I noticed, with a certain degree of concern, that the armoire – later, we were to be informed that it is the Montpellier armoire, but at this point, we were in the dark regarding its name, purpose, and intentions – was well and truly worn. Along the edges of its raised paneling, its irregular rectangles topped with a smaller rectangle as though a button to be pushed for a purpose we can very well imagine, the black stain had been worried away, as though lifted off, molecule by molecule, through contact with the traces of oil in the skin of humans. Likely the fingers laid on the Montpellier armoire – we believe in calling a spade a spade, and the same goes for armoires – carried away these flecks of dark, one by one with them when they had finished opening and closing the doors on alternate ends of the process of removing or placing something inside. In certain places, the stain was even chipped, even down to a wounding of the wood beneath, as though handled roughly or by those with rough hands who needed entrance to the materials within, perhaps a cream to put onto their hands so as to make them better suited for handling a fine armoire such as this one, rather than hauling brutish around town whatever new bunch of gussied-up teak fancied itself a piece of classic American craftsmanship and which asked, in its tartiest wooden voice, to be carried up the stairs by “such well-built men” and put down, “oh yes, in the bedroom would be just fine,” its door “accidentally” swinging open during the voyage and giving the whole street a view that left little doubt just what kind of furnishing they were dealing with. Evidently, someone had not been informed as to the quite different quality of the Montpellier – we will allow ourselves certain informalities by this point – and so the wearing free of the stain is particularly evident at the points of contact with either sweating calloused hands, the edge of a stair up which it had been carried by those not adequately strong, however well-built they may have been, or the rounded toe of a shoe. These points of contact are the baseboard and the left front corner, the latter being the only one visible from the vantage point at which we stood, but we can reasonably venture that given the pattern of carrying and extremely uncivil jostling to which it – at this point, what else would we be speaking of? – was subjected, the other corners would evince the same slow damage.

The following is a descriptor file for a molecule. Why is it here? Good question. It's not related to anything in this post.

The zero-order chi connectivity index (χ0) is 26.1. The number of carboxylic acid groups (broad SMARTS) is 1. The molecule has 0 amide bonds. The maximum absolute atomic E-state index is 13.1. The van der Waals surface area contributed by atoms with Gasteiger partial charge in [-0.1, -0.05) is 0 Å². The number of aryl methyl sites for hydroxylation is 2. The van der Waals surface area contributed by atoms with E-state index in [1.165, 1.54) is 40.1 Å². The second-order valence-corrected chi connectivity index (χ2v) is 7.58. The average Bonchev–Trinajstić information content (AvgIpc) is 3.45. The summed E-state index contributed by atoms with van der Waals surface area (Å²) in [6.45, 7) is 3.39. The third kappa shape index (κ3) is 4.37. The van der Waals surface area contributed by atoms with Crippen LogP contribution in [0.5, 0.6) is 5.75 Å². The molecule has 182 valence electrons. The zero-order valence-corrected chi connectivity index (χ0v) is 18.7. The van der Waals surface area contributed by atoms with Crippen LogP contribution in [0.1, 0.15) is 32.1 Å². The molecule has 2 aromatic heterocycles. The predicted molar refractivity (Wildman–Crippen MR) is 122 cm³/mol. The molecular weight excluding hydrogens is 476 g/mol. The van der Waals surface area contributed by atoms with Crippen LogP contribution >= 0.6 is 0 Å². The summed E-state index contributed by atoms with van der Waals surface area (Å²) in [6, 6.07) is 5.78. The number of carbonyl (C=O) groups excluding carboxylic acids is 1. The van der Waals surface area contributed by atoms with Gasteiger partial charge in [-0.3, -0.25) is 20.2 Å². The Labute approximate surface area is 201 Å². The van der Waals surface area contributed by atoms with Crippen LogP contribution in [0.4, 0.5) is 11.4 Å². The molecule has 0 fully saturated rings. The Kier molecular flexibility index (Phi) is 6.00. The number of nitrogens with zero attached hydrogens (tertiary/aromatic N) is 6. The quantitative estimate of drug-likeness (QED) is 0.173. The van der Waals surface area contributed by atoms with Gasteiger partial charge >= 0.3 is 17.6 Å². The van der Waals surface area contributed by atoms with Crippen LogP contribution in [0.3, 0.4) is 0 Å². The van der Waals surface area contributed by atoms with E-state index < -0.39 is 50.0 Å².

However, it was then pointed out to me, almost with a cry, as when one surprises a hall with an echo, that there are no handles on its doors, only a small keyhole. And although the key was nowhere in sight and we later had reason to doubt it had ever existed, wouldn’t that mean that the prime method of opening and point of tension was the key itself, first to release the mechanism and second to pull the door free, there being no handle to help with this labor? Therefore, wouldn’t the only contact required with the door itself, especially on the edges of that paneling, be but a gentle guidance of hands, to lightly direct the outward swing of the door, and the same on the way back in? But there’s no way that such activity, even extended over many centuries, could generate the kind of wear and tear we saw on the doors themselves, the silent violence of the chipping, the queer burnishing, almost as if trying to gain a grip on what could not be…